Milton Keynes church to get £10,000 slice of £200,000 development grant
A Milton Keynes church has been recognised in the latest round of Development Funding.
The Diocese of Oxford has announced that it's supporting 15 churches across Buckinghamshire, Berkshire and Oxfordshire as part of their fourth round of Development Fund grant awards.
Among the 15 churches receiving financial support is SS Simon and Jude in Castlethorpe. The funding sent to the church will be used to install a kitchen, toilet and baby unit at the place of worship.
Previously, in the third round of funding £30,000 was awarded to St Mark's MK on Silbury Boulevard. The money was allocated to support two projects currently ran by Reverend Paul Oxley, and his team of six staff and community of volunteers.
The first project was St Mark’s Meals, a scheme that supports families across Milton Keynes struggling with food poverty. St Mark’s set up the project two years ago when it realised that too many families were struggling to provide a nutritious meal for their children.
St Mark’s Meal boxes are stored in 63 schools, children’s centres and community hubs across Milton Keynes and as soon as a teacher or other professional realises that a child will not eat dinner that night, they can invite a family to choose from a selection of delicious, healthy meal options.
Reverend Paul said: “Across Milton Keynes, one in three children live in poverty – that’s about 11,500 children. Once families have to pay rent, this figure rises to around 23,000 – a staggering and worrying number.
“To be hungry as a child means your tummy hurts, which means you can’t focus on your lessons at school, or your body isn’t healthy enough to fight off illness, or you feel embarrassed when your friends snack or talk about dinner. Whatever the reason a family is struggling, it is never the child’s fault and, when you are six, there really isn’t that much you can do about it. That’s why the help has to be ready and in place for the precise moment that someone finds out a family needs help; no child should ever go to bed hungry.”
As well as buying food supplies in bulk, St Mark’s also work with the Milton Keynes Foodbank, who donate 40-50% of the produce needed to supply the meal boxes. The grant from the Development Fund has allowed St Mark’s to buy a new van to replace the old one that Paul says, politely, wasn’t a consistent starter.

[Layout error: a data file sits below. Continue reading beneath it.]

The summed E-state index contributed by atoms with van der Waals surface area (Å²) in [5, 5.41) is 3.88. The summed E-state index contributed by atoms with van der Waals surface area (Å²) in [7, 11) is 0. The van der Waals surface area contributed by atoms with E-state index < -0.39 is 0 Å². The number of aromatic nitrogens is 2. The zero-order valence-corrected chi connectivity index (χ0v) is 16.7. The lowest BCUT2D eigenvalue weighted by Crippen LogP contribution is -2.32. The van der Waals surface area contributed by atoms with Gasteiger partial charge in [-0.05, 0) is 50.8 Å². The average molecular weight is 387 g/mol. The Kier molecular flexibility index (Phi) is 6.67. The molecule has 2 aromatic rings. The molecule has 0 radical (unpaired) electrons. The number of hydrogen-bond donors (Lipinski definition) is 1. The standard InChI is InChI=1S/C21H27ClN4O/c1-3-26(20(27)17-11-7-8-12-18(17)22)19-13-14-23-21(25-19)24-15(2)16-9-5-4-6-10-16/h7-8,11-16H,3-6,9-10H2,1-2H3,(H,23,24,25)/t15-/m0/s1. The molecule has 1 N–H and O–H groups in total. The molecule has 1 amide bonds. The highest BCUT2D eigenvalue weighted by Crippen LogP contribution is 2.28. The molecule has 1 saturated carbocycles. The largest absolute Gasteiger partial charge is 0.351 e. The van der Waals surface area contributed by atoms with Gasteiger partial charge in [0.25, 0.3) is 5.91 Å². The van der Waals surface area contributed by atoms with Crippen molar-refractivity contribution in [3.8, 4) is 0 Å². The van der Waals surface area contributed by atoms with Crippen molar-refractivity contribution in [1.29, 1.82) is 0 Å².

By having this van, the team can now travel between schools, suppliers, and storage facilities more easily, allowing them to reach those in need quickly and effectively, as well as adding new schools to their portfolio – since starting the project, they have grown from seven sites to 63, showing just how vital the service is.
The Sanctuary, St Mark’s response to domestic abuse in Milton Keynes and further afield, is the second project that will flourish thanks to the Development Fund. Since its inception, St Mark’s has worked closely with local women’s refuges, however, the team quickly learnt that the women they were trying to help could sometimes be mistrustful of their support.
The Sanctuary is the result of many years of work trying to unpick this mistrust and help churches to support victims of domestic abuse. Resources and training are given to clergy and church groups across Milton Keynes who hail from all traditions and denominations.
Funding for the project has allowed Paul to recruit a team leader, one day a week over the next year, with the hope that churches and groups will subscribe to the programme, thus helping to upscale the project through subscription payments, building a network of support across the city.
The Development Fund was launched in 2019 to offer greater financial support to churches, it has donated over £1.5million to over 100 local church projects.
The biggest grants were given to two Church of England, school-based projects which were awarded £60,000 and £66,000 respectively.
The Diocese of Oxford is looking to address 'a growing gulf between our work and the reality of life for young people and in the culture at large', a spokesperson said.
The publication, Disciples Together, further outlines the church group's motives behind these grants, expanding on ideas around how churches can connect with young people in the modern age.
Reverend Daniel Beesley, vicar at St James the Great in Bierton, applied to the Development Fund. Asking for money to support their new connect family service, online worship and community connections, by improving their audio system and were awarded £2,500. He said: “Whilst we are an ancient church in terms of heritage (the church dates back to the 1200s and is Grade I listed) we certainly aren’t when it comes to engaging with our local community!
"Our old sound system was coming up to 20 years old and wasn’t allowing us to explore new ways of worship. So, with the help of the Development Fund, match funding and a private donation of £1000, we were able to buy a free standing sound system which will allow us to really grow our family services (connect) through things like worship band.
“During the pandemic, our family service congregation (online) grew from about 12 people to 60, so we want to make sure that we continue to offer exciting ways to work with these people and the new, improved sound system is just one way of doing that."
The Diocese of Oxford funding is closely linked to a New Congregations programme, aimed at growing 750 new congregations over the next decade.